Scotland’s top doctors and scientists meet The Duke of Edinburgh at charity’s Holyrood reception
A group of Scottish based doctors and scientists shared their vital work with His Royal Highness The Duke of Edinburgh, Patron of children’s charity Action Medical Research, at a special reception at The Palace of Holyroodhouse on Thursday evening (11 August).
The event was held in the Throne Room and Evening Drawing Room at the Palace to launch the charity’s new major donor appeal in Scotland.
Representatives from six research projects currently being funded by the charity in Scotland presented their work to The Duke of Edinburgh and more than 100 assembled guests.
Their work included: two different studies into the causes of premature labour; how a defective gene can cause itchy skin; a cutting-edge potential gene therapy to reverse the symptoms of Rett syndrome, a rare neurological condition that causes severe disability; a new computer system to diagnose visual field defects in children; and work to improve the success of an operation that can prevent blindness. (Please see notes to editors for full list of names, institutions and projects).
Over the last 30 years, Action Medical Research has invested over £6 million in more than 70 projects in Aberdeen, Dundee, Edinburgh, Glasgow and St Andrews and also awarded 12 Research Training Fellowships in Scotland.
Richard Price, the Chair of Action Medical Research, said: “This was a very successful evening; we are very proud to be funding such important and exciting work in Scotland and this was a tremendous opportunity to be able to showcase our research to an influential audience.
“Despite the enormous progress that has been achieved in medicine, there are still thousands of children who are affected by disease and disability. We know that medical research can save and change children’s lives and have a strong track record of supporting life-saving work here in Scotland. We hope this new appeal will allow us to fund even more vital research.”
The charity, which celebrates its 60th anniversary in 2012, has a proud heritage of supporting medical breakthroughs in Scotland. This has included funding some of the work of Professor Ian Donald, the pioneer of ultrasound scanning in pregnancy, developing the Glasgow Coma scale used to assess consciousness after head injury and helping fund the Duncan Guthrie Institute of Medical Genetics in Glasgow, the first of its kind in Europe.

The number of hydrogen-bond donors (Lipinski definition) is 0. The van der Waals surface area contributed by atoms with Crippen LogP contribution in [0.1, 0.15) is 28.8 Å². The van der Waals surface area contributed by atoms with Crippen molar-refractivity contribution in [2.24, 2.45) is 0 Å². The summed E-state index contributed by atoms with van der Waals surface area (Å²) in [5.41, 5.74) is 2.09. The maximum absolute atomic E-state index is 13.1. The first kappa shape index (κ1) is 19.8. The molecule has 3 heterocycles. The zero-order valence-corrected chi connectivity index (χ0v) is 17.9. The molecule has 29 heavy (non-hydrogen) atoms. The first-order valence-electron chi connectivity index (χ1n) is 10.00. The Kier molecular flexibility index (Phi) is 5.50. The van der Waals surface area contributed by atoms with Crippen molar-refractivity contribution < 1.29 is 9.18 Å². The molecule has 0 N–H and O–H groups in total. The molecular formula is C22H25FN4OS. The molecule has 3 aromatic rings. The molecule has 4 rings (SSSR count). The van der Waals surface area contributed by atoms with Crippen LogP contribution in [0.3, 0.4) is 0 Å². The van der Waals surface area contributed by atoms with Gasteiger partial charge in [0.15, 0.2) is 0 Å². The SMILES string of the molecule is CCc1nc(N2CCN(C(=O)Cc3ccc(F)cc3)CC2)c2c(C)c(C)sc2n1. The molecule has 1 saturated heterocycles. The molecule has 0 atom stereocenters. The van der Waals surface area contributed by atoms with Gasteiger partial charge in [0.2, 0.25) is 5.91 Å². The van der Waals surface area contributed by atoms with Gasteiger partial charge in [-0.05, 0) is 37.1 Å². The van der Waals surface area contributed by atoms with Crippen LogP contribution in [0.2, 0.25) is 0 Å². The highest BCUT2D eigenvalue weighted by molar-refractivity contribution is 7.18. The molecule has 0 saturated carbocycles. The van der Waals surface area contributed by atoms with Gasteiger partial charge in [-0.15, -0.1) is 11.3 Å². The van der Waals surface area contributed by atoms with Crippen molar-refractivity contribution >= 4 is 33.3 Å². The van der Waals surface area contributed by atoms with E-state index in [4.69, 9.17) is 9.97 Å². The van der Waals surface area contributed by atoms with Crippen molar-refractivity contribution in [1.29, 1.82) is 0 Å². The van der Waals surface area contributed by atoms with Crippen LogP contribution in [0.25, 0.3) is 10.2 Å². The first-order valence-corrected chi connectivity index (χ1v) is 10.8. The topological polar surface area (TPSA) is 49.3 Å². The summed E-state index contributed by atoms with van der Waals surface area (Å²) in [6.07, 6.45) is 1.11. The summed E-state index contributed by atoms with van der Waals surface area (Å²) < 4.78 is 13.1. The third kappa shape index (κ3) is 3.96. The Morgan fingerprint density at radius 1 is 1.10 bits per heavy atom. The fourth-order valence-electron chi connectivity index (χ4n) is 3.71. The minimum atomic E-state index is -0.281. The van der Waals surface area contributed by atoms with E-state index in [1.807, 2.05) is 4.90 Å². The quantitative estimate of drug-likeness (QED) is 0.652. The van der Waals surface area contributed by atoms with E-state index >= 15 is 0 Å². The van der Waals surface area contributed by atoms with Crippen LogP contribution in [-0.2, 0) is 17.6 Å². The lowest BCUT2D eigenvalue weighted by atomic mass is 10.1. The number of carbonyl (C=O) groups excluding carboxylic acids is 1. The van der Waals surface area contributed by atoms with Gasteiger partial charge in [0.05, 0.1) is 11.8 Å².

NOTES TO EDITORS:
The researchers who attended the Action Medical Research reception at Holyroodhouse Palace were:
Dr Jane Norman, MRC / University of Edinburgh Centre for Reproductive Health, ‘Premature labour - is it a response to infection’
Professor Robert Minns, Dr Harry Brash, Dr Brian Fleck and Ian Murray, Department of Child Life & Health, University of Edinburgh, ‘Visual Field assessment in children’
Dr Andrew South, Division of Surgery and Molecular Oncology, Diagnostic/Treatment Centre for Genetic Skin Disease, University of Dundee, ‘How a defective gene causes itchy skin’
Professor John Forrester, Department of Ophthalmology, Institute of Medical Sciences, University of Aberdeen, ‘Investigating the cause of corneal graft rejection’
Dr Jim Selfridge and Helene Cheval, Wellcome Trust Centre for Cell Biology, School of Biological Sciences, University of Edinburgh, ‘Rett syndrome: hopes of gene therapy’
Dr Raheela Khan, Academic Division of Obstetrics and Gynaecology, Graduate Entry Medical School, University of Nottingham in conjunction with the Centre for Integrative Physiology, University of Edinburgh, ‘Preterm labour - the role of inflammation’.
For further information please contact:
Action Medical Research is the leading UK-wide medical research charity dedicated to helping babies and children. We know that medical research can save and change children’s lives. For nearly 60 years we have been instrumental in significant medical breakthroughs, including the development of the UK polio vaccine and ultrasound scanning in pregnancy.
Today, we continue to find and fund the very best medical research to help stop the suffering of babies and children caused by disease and disability. We want to make a difference in:
· tackling premature birth and treating sick and vulnerable babies
· helping children affected by disability, disabling conditions and infections
· targeting rare diseases that together severely affect many forgotten children.